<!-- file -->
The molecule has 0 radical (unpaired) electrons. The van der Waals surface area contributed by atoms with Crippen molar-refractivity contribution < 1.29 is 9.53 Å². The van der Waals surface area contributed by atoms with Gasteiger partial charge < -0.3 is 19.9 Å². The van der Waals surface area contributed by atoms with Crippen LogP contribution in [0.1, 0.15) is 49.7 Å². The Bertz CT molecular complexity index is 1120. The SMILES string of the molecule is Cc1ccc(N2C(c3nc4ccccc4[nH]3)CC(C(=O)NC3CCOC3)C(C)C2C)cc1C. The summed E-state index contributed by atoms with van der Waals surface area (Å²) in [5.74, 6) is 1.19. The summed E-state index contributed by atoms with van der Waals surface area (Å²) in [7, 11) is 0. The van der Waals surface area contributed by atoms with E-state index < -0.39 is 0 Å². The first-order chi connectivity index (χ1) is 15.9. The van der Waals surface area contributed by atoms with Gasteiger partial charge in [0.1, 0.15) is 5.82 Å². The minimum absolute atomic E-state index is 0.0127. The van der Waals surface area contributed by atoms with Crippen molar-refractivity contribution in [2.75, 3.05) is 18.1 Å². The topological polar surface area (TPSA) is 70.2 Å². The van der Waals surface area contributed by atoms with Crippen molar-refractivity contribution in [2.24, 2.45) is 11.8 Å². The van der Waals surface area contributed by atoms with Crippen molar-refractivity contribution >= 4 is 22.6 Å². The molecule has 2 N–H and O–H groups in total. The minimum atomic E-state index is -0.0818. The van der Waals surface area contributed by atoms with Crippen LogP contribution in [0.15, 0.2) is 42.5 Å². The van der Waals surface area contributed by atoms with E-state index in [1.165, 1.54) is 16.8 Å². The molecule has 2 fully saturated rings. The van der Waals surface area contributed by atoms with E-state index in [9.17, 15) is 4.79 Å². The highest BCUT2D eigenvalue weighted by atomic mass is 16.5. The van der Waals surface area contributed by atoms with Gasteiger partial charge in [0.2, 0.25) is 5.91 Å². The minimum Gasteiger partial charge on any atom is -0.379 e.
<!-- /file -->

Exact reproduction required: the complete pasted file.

The molecule has 0 radical (unpaired) electrons. The van der Waals surface area contributed by atoms with Crippen molar-refractivity contribution < 1.29 is 9.53 Å². The van der Waals surface area contributed by atoms with Gasteiger partial charge < -0.3 is 19.9 Å². The van der Waals surface area contributed by atoms with Crippen LogP contribution in [0.1, 0.15) is 49.7 Å². The Bertz CT molecular complexity index is 1120. The SMILES string of the molecule is Cc1ccc(N2C(c3nc4ccccc4[nH]3)CC(C(=O)NC3CCOC3)C(C)C2C)cc1C. The summed E-state index contributed by atoms with van der Waals surface area (Å²) in [5.74, 6) is 1.19. The summed E-state index contributed by atoms with van der Waals surface area (Å²) in [7, 11) is 0. The van der Waals surface area contributed by atoms with E-state index < -0.39 is 0 Å². The first-order chi connectivity index (χ1) is 15.9. The van der Waals surface area contributed by atoms with Gasteiger partial charge in [0.1, 0.15) is 5.82 Å². The minimum absolute atomic E-state index is 0.0127. The van der Waals surface area contributed by atoms with Crippen molar-refractivity contribution in [2.75, 3.05) is 18.1 Å². The topological polar surface area (TPSA) is 70.2 Å². The van der Waals surface area contributed by atoms with Crippen molar-refractivity contribution in [2.24, 2.45) is 11.8 Å². The van der Waals surface area contributed by atoms with Crippen molar-refractivity contribution >= 4 is 22.6 Å². The molecule has 2 N–H and O–H groups in total. The minimum atomic E-state index is -0.0818. The van der Waals surface area contributed by atoms with Crippen LogP contribution in [0.15, 0.2) is 42.5 Å². The van der Waals surface area contributed by atoms with E-state index in [1.165, 1.54) is 16.8 Å². The molecule has 2 fully saturated rings. The van der Waals surface area contributed by atoms with E-state index in [9.17, 15) is 4.79 Å². The highest BCUT2D eigenvalue weighted by atomic mass is 16.5. The van der Waals surface area contributed by atoms with Gasteiger partial charge in [0.2, 0.25) is 5.91 Å². The minimum Gasteiger partial charge on any atom is -0.379 e.